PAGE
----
1866 July 5 Letter to Brigham Young Jr


1866 July 5 Letter to Brigham Young Jr


The first emigration trains reach Wyoming. Men are killed in two separate Indian attacks. Families of small settlements move to larger ones. The Lamanites are used to chastise the Saints.


Indian Affairs


Brigham Young


Brigham Young Jr


1866 July 5


Great Salt Lake City
Liverpool, England

Number of Pages



Indian Affairs


President's Office,
Gt. Salt Lake City,
July 5th, 1866.

President Brigham Young, Jr.,
42 Islington, Liverpool, England.

Dear Son:

Your very welcome favor of June 1st was received a few days since, and the contents duly noted. Your success in obtaining ships, and in securing the emigration cheap passages is gratifying, and it is to be hoped that the last ships may have speedy voyages, as their departure was rather later than could be wished. We have heard by Telegram of the arrival of the second ship's company, in good health, at Wyoming, on the 27th ult. The most, if not all, the trains which we sent from here to bring up the poor, arrived at Wyoming previous to that date, so that the people would only be detained long enough to load up. We hope to hear soon of the arrival of all the Saints at last point, as it is desirable that the companies should soon be travelling homeward.

When I last wrote to you, I told you about the movements of the brethren who had gone down to San Pete to defend the Settlements against the attacks of the Indians. The brethren who followed the Indians with the stolen stock from Round Valley, were not able to overtake them, and returned in time to meet Bro. Wells on his arrival at Gunnison. On the 24th ult. the Indians made a break upon a command of the brethren, under the command of Lieut. A. P. Dewey, and ran off 26 horses, killing Bro. Cha's. Brown. A short time afterwards they returned and attacked the Camp; they fought at intervals the balance of the day, and it is said they would have overpowered the brethren, as they were gradually creeping up on them, despite all they could do to prevent them, had not Col. Ivie with his command marched from Mount Pleasant in the afternoon, without any intimation from any earthly source of the strait the brethren were in. One of the brethren was wounded in the leg during the engagement.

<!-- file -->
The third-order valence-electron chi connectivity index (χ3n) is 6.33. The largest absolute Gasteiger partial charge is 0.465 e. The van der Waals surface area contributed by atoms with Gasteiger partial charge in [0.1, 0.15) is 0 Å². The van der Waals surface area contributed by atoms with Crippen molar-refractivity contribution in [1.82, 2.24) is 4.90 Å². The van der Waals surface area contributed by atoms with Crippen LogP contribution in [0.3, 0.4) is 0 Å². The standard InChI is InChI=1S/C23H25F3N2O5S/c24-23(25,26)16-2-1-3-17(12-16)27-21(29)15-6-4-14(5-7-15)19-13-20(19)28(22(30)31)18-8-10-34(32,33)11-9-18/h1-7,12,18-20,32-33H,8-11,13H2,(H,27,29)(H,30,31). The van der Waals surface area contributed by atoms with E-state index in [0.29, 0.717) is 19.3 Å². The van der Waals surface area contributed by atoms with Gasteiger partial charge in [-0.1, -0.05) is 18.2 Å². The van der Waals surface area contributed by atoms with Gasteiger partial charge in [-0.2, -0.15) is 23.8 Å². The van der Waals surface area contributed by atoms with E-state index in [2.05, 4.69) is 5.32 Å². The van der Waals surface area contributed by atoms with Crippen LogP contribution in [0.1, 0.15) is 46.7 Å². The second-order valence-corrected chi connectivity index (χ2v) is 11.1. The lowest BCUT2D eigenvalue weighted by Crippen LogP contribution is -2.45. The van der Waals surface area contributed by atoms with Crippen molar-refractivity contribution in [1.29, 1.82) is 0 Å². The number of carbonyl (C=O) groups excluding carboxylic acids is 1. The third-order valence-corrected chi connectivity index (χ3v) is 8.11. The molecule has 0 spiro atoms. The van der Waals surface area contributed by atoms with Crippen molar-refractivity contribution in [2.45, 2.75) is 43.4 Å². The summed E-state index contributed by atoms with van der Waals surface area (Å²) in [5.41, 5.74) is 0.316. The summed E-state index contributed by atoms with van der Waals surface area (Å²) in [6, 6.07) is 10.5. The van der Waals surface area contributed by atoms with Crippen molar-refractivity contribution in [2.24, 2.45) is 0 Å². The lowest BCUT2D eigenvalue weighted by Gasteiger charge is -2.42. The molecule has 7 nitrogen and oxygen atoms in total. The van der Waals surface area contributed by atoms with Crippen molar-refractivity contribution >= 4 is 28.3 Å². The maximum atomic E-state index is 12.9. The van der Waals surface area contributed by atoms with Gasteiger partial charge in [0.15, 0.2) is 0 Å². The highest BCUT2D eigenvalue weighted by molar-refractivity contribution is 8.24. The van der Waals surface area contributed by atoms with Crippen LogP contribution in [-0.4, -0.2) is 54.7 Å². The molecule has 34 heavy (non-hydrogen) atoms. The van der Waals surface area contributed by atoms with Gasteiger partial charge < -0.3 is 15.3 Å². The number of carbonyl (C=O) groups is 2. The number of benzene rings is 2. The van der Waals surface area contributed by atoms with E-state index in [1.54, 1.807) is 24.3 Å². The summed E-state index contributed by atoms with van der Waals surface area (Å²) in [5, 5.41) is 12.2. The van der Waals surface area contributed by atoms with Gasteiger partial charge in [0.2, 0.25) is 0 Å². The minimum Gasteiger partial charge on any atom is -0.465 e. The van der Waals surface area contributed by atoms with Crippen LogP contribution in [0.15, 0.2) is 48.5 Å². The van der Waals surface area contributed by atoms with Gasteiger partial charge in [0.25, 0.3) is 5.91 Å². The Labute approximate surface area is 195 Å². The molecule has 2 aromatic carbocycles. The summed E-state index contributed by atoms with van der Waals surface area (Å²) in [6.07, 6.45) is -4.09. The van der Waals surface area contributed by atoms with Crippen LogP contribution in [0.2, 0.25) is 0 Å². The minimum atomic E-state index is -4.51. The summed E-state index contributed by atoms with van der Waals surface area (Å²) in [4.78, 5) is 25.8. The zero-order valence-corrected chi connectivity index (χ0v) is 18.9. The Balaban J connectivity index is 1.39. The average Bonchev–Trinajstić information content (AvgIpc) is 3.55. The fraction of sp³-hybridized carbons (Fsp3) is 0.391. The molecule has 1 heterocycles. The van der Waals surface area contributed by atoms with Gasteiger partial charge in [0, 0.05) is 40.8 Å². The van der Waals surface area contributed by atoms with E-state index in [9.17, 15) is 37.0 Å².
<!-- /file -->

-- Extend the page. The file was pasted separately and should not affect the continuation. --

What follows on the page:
On Tuesday <(the 26th)> a party of Indians drove off a band of horses and cattle from Spanish Fork. A few men from that place, with a few more from Springville, followed the thieves and overtook <them;> a battle ensued and the horses and cattle were recovered. One of the brethren -- Jonathan Edmiston-was killed and cattle were recovered. One of the brethren -- Jonathan Edmiston -- was killed, and another -- A. Dimmick was wounded, and has since died. How many of the Indians were killed and wounded in these arrangements is not known, as they carried off all from the field.

All the settlements south of Richfield on the Sevier have moved in, and concentrated with the other Settlements. Besides guarding every exposed place, the brethren who have gone from this and Utah county are helping the people to move and to fortify themselves. This latter labor is being pushed rapidly forward, and at the last advices every thing was in an excellent condition to enable the Saints to defend themselves and their stock against the attacks and depredations of the Lamanites.

I view this chastisement as necessary to unite the Saints and to cause them to pay more heed to counsel than they have been doing. Their hearts have gone after riches, and the lust of the world has blinded their minds. This is really but a light chastisement to what we might receive, and I would rather have the Lamanites stir us up to diligence than some other chastisements that might come upon us. The Lord has the hearts of the Lamanites, as well as the hearts of the others, in his keeping. He can move them any way that he pleases to suit his own good pleasure, and when he sees that enough has been done, and that his people are humble and penitent under his mighty hand, he can turn their hearts to peace.

Precautions are being taken in the Northern Counties to concentrate the small Settlements in the large ones, and to guard the Stock against any possible out break of the red men.

Everything is moving along quietly here in the City. The health of the people generally is very good. The promise for grain, vegetable and fruit crops is very encouraging.

I have received John W's very long and welcome letter, describing his movements and visits in the States, and his voyage across to Europe, and myself and your Mother and the family have been much gratified at its perusal. Your mother is in better health than she has been. She would like to hear from you both whenever you can write.

Bro's. H. B. Clawson, Wm. Jennings and John Sharp, Jr., arrived home in good health last week.

The Fourth has passed off without any special demonstration, if we except the firing of cannon, the display of flags and the music of the bands.

With love to yourself <and family,> John W., Bro. Orson and the Elders generally, in which President Kimball, Bro. Geo. Q. and the brethren join, and praying the Lord to endow you with every qualification and to preserve you from every evil I remain

Your Father,

Brigham Young